Squirrel

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Squirrel Squirrel is a programming language similar to Lua, but uses a C like syntax. In Source Squirrel is used as one of the scripting languages in the VScript scripting system. The official Squirrel documentation can be found here

Squirrel heavily uses an associative array data structure called a table. Both the keys and values of a table can contain almost any kind of variable. The scripting environment consists of nested tables, and when a script is executed its variables and functions are added as table slots.

printl("Hello World"); // statements can end with both a semicolon...
printl("Hello World")  // ...or a newline character

Squirrel's syntax is similar to C/C++/Java etc... but the language has a very dynamic nature like Python/Lua etc. Statements can be separated with both a new line or ; (or with the keywords case or default if inside a switch/case statement), both symbols are not required if the statement is followed by }.

Variables

Squirrel has two kinds of variables: table slots and local variables. Since the execution scope is always a table, any variables declared outside functions will always be table slots.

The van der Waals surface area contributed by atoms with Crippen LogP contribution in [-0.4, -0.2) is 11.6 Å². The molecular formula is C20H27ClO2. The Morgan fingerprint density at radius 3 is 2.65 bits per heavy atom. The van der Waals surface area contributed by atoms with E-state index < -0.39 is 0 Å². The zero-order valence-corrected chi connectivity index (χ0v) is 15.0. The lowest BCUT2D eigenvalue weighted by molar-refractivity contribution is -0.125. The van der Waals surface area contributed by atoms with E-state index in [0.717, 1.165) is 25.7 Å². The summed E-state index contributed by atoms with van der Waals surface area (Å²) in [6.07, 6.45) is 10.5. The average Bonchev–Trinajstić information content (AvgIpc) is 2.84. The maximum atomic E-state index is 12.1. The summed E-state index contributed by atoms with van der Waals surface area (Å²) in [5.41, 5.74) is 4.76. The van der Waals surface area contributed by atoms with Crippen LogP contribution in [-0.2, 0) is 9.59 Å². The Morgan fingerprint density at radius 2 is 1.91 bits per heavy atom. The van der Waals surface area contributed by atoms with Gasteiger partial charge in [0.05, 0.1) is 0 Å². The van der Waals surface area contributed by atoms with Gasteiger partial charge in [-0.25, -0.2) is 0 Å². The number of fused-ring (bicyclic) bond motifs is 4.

• Table slots have to be declared using the <- operator. These are to be used for values that should remain when a function ends. Once a slot exists, it can be reassigned with both the = or the <- operator.
  • Global variables are slots in the root table (getroottable()). They can be declared using the :: scoping operator and accessed without it.
  • Variables local to functions can be declared using the local keyword. These are to be used for temporary values or helpers that can be discarded after a function call.
  • Constants are declared with the const keyword and computed compile-time. Their value can only be an integer, float or string. During runtime, getconsttable() returns a table with all constants.
Note.png Note: local and const variables are declared with the = operator. Using <- for those yields a compile time error.
a <- 5               // creates a table slot in this table
b <- "A text string" // creates a table slot in this table
::x <- 10            // creates a table slot in the root table
local i = 0          // initializes a temporary variable
const PI = 3.14159   // creates a new constant

b = "New string"     // modifies the existing table slot
x = 11               // modifies the existing table slot

The in operator can be used to test whether a table slot exists. One could also do: try {a} catch (e) { /*...*/ }. The following code is assumed to be executed after the above, i.e. in the same environment.